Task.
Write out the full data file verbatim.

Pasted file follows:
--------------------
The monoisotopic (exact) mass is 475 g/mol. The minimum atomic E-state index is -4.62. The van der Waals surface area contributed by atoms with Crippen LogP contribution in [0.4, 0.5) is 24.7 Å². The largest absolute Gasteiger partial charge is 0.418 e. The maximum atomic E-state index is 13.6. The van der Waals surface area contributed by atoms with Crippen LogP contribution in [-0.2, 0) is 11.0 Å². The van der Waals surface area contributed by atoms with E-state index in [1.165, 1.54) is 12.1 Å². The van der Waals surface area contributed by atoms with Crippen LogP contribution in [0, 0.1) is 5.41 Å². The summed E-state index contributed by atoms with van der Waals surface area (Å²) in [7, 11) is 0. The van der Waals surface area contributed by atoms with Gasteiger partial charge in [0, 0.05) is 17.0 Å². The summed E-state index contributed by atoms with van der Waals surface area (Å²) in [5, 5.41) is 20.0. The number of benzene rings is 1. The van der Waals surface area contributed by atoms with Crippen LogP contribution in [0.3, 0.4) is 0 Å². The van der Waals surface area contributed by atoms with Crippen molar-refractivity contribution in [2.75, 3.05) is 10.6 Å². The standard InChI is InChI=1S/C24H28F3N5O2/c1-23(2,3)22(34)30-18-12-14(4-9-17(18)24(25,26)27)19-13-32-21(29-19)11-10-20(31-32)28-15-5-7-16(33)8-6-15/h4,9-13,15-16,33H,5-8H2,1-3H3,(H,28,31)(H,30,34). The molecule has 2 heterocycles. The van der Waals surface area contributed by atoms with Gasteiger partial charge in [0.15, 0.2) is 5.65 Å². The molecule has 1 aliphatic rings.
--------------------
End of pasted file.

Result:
The monoisotopic (exact) mass is 475 g/mol. The minimum atomic E-state index is -4.62. The van der Waals surface area contributed by atoms with Crippen LogP contribution in [0.4, 0.5) is 24.7 Å². The largest absolute Gasteiger partial charge is 0.418 e. The maximum atomic E-state index is 13.6. The van der Waals surface area contributed by atoms with Crippen LogP contribution in [-0.2, 0) is 11.0 Å². The van der Waals surface area contributed by atoms with E-state index in [1.165, 1.54) is 12.1 Å². The van der Waals surface area contributed by atoms with Crippen LogP contribution in [0, 0.1) is 5.41 Å². The summed E-state index contributed by atoms with van der Waals surface area (Å²) in [7, 11) is 0. The van der Waals surface area contributed by atoms with Gasteiger partial charge in [0, 0.05) is 17.0 Å². The summed E-state index contributed by atoms with van der Waals surface area (Å²) in [5, 5.41) is 20.0. The number of benzene rings is 1. The van der Waals surface area contributed by atoms with Crippen LogP contribution in [0.3, 0.4) is 0 Å². The van der Waals surface area contributed by atoms with Crippen molar-refractivity contribution in [2.75, 3.05) is 10.6 Å². The standard InChI is InChI=1S/C24H28F3N5O2/c1-23(2,3)22(34)30-18-12-14(4-9-17(18)24(25,26)27)19-13-32-21(29-19)11-10-20(31-32)28-15-5-7-16(33)8-6-15/h4,9-13,15-16,33H,5-8H2,1-3H3,(H,28,31)(H,30,34). The molecule has 2 heterocycles. The van der Waals surface area contributed by atoms with Gasteiger partial charge in [0.15, 0.2) is 5.65 Å². The molecule has 1 aliphatic rings.